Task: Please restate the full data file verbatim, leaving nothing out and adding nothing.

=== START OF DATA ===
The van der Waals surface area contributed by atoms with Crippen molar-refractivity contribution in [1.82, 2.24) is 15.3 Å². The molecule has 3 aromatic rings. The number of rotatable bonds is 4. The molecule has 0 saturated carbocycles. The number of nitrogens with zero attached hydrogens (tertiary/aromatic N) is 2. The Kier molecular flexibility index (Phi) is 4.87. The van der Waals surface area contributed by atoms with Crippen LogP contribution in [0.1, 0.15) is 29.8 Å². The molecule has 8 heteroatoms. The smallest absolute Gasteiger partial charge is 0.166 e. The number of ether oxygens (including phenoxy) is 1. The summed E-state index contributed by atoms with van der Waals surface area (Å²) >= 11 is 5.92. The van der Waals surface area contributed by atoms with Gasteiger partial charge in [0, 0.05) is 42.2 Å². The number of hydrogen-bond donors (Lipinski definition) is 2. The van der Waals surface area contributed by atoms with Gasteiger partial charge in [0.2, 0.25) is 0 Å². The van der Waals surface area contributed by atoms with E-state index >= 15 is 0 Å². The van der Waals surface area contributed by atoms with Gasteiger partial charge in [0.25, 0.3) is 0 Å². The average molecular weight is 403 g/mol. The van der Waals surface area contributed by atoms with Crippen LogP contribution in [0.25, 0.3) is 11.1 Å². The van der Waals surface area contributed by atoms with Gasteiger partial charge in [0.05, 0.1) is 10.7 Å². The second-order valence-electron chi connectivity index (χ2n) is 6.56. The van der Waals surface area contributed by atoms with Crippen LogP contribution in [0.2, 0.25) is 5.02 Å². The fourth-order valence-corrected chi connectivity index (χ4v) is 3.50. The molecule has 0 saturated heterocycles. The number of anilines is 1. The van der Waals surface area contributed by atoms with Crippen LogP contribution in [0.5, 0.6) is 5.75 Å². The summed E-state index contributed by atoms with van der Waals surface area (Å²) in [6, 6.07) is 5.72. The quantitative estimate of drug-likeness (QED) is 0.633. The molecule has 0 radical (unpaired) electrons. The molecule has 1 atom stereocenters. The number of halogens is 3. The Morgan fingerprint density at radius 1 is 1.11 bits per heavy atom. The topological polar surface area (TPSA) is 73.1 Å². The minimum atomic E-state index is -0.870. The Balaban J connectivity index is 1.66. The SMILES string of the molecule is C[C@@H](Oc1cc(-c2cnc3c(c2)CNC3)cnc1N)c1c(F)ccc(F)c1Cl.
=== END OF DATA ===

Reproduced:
The van der Waals surface area contributed by atoms with Crippen molar-refractivity contribution in [1.82, 2.24) is 15.3 Å². The molecule has 3 aromatic rings. The number of rotatable bonds is 4. The molecule has 0 saturated carbocycles. The number of nitrogens with zero attached hydrogens (tertiary/aromatic N) is 2. The Kier molecular flexibility index (Phi) is 4.87. The van der Waals surface area contributed by atoms with Crippen LogP contribution in [0.1, 0.15) is 29.8 Å². The molecule has 8 heteroatoms. The smallest absolute Gasteiger partial charge is 0.166 e. The number of ether oxygens (including phenoxy) is 1. The summed E-state index contributed by atoms with van der Waals surface area (Å²) >= 11 is 5.92. The van der Waals surface area contributed by atoms with Gasteiger partial charge in [0, 0.05) is 42.2 Å². The number of hydrogen-bond donors (Lipinski definition) is 2. The van der Waals surface area contributed by atoms with Gasteiger partial charge in [0.2, 0.25) is 0 Å². The van der Waals surface area contributed by atoms with E-state index >= 15 is 0 Å². The van der Waals surface area contributed by atoms with Gasteiger partial charge in [0.25, 0.3) is 0 Å². The average molecular weight is 403 g/mol. The van der Waals surface area contributed by atoms with Crippen LogP contribution in [0.25, 0.3) is 11.1 Å². The van der Waals surface area contributed by atoms with Gasteiger partial charge in [0.05, 0.1) is 10.7 Å². The second-order valence-electron chi connectivity index (χ2n) is 6.56. The van der Waals surface area contributed by atoms with Crippen LogP contribution in [0.2, 0.25) is 5.02 Å². The fourth-order valence-corrected chi connectivity index (χ4v) is 3.50. The molecule has 0 saturated heterocycles. The number of anilines is 1. The van der Waals surface area contributed by atoms with Crippen LogP contribution in [0.5, 0.6) is 5.75 Å². The summed E-state index contributed by atoms with van der Waals surface area (Å²) in [6, 6.07) is 5.72. The quantitative estimate of drug-likeness (QED) is 0.633. The molecule has 0 radical (unpaired) electrons. The molecule has 1 atom stereocenters. The number of halogens is 3. The Morgan fingerprint density at radius 1 is 1.11 bits per heavy atom. The topological polar surface area (TPSA) is 73.1 Å². The minimum atomic E-state index is -0.870. The Balaban J connectivity index is 1.66. The SMILES string of the molecule is C[C@@H](Oc1cc(-c2cnc3c(c2)CNC3)cnc1N)c1c(F)ccc(F)c1Cl.